Park, a member of the dominant conservative political party, is term limited and will leave office after a presidential election next year. But some political leaders here have called on her to resign, and, despite her recent public apologies, South Koreans’ discontent has been expressed in growing antigovernment protests recently.

South Koreans shout slogans as they carry placards reading "Park Geun-hye Out" during a protest in Seoul on Nov. 12, 2016.
South Koreans shout slogans as they carry placards reading “Park Geun-hye Out” during a protest in Seoul on Nov. 12, 2016.
(Jeon Heon-kyun / Pool Photo via Associated Press )

The rally on Saturday, which remained peaceful, is among the largest since the protests of the late 1980s that preceded the military government’s agreement to a free presidential election.

“No matter how free the people are, you can’t say this is a real democracy,” said Martin Han, a student at Hankuk University, reflecting protesters’ concern about the influence of insiders on Park’s administration.

With their own president’s clout and future in question, South Koreans now also face the prospect of President-elect Trump across the Pacific — a potential threat to the economic and security status quo.

Trump said during the campaign that South Korea should pay more for the presence of a protection force of more than 28,000 United States troops. And, in his party acceptance speech, Trump also criticized Democrat Hillary Clinton for supporting the “job-killing” U.S.-Korea Free Trade Agreement, which eliminates tariffs on many goods exchanged between the two countries. As president, Trump could try to undermine the pact, some fear.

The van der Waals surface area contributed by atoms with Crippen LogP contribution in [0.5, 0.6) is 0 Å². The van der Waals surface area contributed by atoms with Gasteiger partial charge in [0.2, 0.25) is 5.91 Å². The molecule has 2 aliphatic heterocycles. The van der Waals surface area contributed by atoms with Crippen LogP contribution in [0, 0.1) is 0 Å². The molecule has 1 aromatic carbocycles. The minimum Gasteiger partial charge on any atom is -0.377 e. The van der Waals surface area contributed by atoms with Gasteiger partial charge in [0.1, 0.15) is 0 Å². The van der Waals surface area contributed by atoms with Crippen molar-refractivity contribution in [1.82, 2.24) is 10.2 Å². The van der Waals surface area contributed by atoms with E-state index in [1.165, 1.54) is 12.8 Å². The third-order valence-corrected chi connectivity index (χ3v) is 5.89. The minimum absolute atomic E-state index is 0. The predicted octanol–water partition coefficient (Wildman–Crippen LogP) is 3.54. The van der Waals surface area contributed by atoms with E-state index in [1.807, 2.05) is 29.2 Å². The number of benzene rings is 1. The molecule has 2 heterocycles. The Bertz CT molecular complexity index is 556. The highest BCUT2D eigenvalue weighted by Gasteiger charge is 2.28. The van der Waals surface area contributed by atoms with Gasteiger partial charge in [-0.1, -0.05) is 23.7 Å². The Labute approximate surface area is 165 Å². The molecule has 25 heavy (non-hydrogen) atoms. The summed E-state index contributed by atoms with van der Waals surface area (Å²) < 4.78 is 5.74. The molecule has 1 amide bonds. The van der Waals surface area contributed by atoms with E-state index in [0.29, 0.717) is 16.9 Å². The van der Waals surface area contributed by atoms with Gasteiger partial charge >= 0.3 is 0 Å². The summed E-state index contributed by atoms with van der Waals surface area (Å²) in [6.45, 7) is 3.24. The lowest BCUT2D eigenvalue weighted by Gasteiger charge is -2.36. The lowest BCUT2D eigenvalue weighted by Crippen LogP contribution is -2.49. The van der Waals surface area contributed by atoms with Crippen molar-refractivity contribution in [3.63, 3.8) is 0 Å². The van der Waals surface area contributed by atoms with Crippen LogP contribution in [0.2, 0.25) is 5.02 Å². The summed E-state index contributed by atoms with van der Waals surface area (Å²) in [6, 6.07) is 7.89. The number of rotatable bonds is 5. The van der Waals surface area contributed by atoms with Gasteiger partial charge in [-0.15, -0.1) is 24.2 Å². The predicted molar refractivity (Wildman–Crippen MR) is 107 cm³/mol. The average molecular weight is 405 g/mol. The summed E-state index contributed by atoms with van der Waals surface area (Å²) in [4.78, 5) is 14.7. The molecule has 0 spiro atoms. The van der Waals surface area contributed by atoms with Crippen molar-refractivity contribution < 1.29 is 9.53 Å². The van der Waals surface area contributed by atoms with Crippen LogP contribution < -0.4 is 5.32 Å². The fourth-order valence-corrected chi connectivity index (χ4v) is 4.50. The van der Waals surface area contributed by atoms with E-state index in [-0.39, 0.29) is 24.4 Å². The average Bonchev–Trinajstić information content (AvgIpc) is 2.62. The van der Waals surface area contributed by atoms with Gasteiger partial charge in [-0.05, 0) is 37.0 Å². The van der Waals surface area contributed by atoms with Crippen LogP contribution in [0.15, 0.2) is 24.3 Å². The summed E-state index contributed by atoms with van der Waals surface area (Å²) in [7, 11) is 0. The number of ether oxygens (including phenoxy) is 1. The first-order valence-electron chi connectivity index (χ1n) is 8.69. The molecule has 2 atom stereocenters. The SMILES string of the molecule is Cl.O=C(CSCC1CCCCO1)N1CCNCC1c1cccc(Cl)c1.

“He has room to push on the margins on that,” said Robert Kelly, an associate professor of political science at Pusan National University in South Korea. “He could do a fair amount of damage if he wanted.”

And some observers say Trump’s willingness to change positions — indeed, he recently called Park to express strong support for the alliance between the countries — has only heightened the uncertainty.

“All we’re left with is a big question mark,” said James Kim, a research fellow at the Asan Institute for Policy Studies in Seoul.

Trump will also have to build a relationship with a new South Korean president, perhaps sooner than expected. Given the scandal, some observers believe the winner might come from a more liberal political party whose positions on engagement with North Korea, Japan and China might differ from those of Park and her predecessor, Lee Myung-bak, a fact that also heightens anxiety about the state of the nation.

Kim Jin-won, a college student in Seoul, said she is worried about the relationship between her country and the United States, though she remained much more focused on her own country’s political scandal.

“[Trump] is a big change for everyone,” she said. “But right now, we don’t really have a president.”

Noh, too, is more focused on events at home. Like a significant number of South Koreans, he wants a leadership change.

“I’m more anxious about what the president has been doing wrong,” he said. “I look at this present situation as more of an opportunity.”

Stiles is a special correspondent.


How a professor in China predicted Trump’s victory more accurately than most U.S. pollsters

When the rest of the world elected women leaders

Obama will spend his final presidential trip abroad trying to reassure the world about Trump